The petitioner rests his claim on rule 13 of the rules made under Section11 of the Irrigation Ordinance (Cap. 312) for the Kantalai IrrigationDistrict and published in the Government Gazette dated 11th May, 1957.That rule reads: “ In the absence of a legal document showing thatanother person has been duly placed and is in actual possession of theland, the dappu should be accepted in every case from the person whofurnished the dappu for the preceding harvest ”. The terms of the ruleare quite clear and it cannot be denied that for the years 1954, 1955,1956 and 1957 dappus in respect of this field were accepted from thepetitioner. Indeed the first respondent in his affidavit has sworn thatupon representations made to him by the petitioner in August 1954 hedirected the Vaddai Vidanai to accept dappu from the petitioner.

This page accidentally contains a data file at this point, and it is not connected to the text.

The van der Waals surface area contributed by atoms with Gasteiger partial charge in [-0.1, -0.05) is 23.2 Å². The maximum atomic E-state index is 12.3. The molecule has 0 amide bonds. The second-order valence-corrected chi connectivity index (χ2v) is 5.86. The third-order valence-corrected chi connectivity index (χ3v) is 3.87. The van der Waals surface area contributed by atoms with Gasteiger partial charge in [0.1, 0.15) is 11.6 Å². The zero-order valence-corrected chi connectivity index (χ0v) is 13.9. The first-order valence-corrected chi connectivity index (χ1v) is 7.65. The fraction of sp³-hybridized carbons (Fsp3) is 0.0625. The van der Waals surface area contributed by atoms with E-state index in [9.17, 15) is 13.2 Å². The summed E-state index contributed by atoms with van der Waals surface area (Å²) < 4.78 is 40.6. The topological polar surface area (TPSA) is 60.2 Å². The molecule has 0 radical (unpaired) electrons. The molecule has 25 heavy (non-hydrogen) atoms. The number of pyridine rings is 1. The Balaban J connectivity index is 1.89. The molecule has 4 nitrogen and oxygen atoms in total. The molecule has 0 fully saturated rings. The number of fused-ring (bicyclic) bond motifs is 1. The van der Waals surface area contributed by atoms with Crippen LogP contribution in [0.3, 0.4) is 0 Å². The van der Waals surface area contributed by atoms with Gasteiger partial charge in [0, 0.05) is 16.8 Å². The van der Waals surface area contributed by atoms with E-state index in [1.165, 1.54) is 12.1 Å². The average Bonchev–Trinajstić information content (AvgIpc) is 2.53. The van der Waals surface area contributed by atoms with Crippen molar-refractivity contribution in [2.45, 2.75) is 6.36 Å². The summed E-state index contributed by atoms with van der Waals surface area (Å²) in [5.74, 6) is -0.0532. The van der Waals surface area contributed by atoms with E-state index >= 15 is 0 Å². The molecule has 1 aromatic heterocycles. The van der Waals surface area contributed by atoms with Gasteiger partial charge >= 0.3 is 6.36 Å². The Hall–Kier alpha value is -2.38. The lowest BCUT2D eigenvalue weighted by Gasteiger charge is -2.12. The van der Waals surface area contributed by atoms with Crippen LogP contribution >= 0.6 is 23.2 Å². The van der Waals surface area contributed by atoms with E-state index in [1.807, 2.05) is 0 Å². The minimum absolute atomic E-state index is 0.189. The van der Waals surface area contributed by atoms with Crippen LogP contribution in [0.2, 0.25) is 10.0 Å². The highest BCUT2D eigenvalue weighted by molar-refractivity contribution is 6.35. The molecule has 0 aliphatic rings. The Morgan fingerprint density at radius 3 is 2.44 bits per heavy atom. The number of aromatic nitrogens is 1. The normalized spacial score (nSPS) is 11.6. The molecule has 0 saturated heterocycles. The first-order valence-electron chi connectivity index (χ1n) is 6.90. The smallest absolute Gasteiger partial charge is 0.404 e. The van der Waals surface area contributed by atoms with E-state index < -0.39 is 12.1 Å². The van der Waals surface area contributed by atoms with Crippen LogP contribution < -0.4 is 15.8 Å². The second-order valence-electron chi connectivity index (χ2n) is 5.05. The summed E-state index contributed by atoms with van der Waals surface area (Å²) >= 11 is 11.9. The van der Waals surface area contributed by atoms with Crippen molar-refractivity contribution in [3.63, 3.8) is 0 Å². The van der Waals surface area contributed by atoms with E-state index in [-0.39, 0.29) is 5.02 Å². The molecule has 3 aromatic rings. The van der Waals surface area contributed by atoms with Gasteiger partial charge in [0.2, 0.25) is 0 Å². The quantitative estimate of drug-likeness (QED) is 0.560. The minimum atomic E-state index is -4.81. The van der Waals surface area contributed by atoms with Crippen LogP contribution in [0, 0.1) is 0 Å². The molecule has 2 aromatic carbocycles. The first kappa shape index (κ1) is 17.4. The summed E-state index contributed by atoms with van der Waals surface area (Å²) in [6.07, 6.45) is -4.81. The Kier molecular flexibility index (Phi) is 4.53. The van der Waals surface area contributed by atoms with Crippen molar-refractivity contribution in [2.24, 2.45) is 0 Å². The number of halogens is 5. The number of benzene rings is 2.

The petitioner has complained that in December 1957 the firstrespondent ordered that future dappu in respect of the field should beaccepted from the 4th respondent, notwithstanding protests lodgedby the petitioner. The first respondent has explained that this orderwas made by him because he was satisfied that dappu had been wronglyaccepted from the petitioner between the years 1954 and 1957, and hisreason for being of that opinion is that the petitioner did not in 1954 orsubsequently have a legal document showing that he had been dulyplaced in possession of the field. Apparently the first defendant hastried in December 1957 to correct what he conceived to be a wrongorder made in 1954 in the petitioner’s favour.